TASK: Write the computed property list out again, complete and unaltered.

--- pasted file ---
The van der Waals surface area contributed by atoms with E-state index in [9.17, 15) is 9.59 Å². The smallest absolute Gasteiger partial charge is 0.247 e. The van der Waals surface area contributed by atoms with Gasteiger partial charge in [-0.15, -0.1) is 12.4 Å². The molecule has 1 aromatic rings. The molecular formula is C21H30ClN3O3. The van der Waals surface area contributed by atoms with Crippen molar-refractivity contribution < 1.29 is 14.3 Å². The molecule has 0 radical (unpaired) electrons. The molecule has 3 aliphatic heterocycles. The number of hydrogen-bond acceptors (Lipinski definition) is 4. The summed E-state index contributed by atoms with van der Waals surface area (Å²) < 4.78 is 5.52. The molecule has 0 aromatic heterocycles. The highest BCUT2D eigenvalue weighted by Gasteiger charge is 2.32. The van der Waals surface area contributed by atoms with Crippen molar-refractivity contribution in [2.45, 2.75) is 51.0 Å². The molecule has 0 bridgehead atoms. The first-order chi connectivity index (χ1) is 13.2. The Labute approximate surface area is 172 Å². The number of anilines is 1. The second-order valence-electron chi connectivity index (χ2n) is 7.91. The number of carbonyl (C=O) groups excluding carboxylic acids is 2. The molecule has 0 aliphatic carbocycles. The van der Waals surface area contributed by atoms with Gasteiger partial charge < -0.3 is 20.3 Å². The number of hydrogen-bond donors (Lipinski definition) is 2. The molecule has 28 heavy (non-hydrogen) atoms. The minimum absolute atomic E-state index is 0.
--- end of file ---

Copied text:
The van der Waals surface area contributed by atoms with E-state index in [9.17, 15) is 9.59 Å². The smallest absolute Gasteiger partial charge is 0.247 e. The van der Waals surface area contributed by atoms with Gasteiger partial charge in [-0.15, -0.1) is 12.4 Å². The molecule has 1 aromatic rings. The molecular formula is C21H30ClN3O3. The van der Waals surface area contributed by atoms with Crippen molar-refractivity contribution < 1.29 is 14.3 Å². The molecule has 0 radical (unpaired) electrons. The molecule has 3 aliphatic heterocycles. The number of hydrogen-bond acceptors (Lipinski definition) is 4. The summed E-state index contributed by atoms with van der Waals surface area (Å²) < 4.78 is 5.52. The molecule has 0 aromatic heterocycles. The highest BCUT2D eigenvalue weighted by Gasteiger charge is 2.32. The van der Waals surface area contributed by atoms with Crippen molar-refractivity contribution in [2.45, 2.75) is 51.0 Å². The molecule has 0 bridgehead atoms. The first-order chi connectivity index (χ1) is 13.2. The Labute approximate surface area is 172 Å². The number of anilines is 1. The second-order valence-electron chi connectivity index (χ2n) is 7.91. The number of carbonyl (C=O) groups excluding carboxylic acids is 2. The molecule has 0 aliphatic carbocycles. The van der Waals surface area contributed by atoms with Gasteiger partial charge < -0.3 is 20.3 Å². The number of hydrogen-bond donors (Lipinski definition) is 2. The molecule has 28 heavy (non-hydrogen) atoms. The minimum absolute atomic E-state index is 0.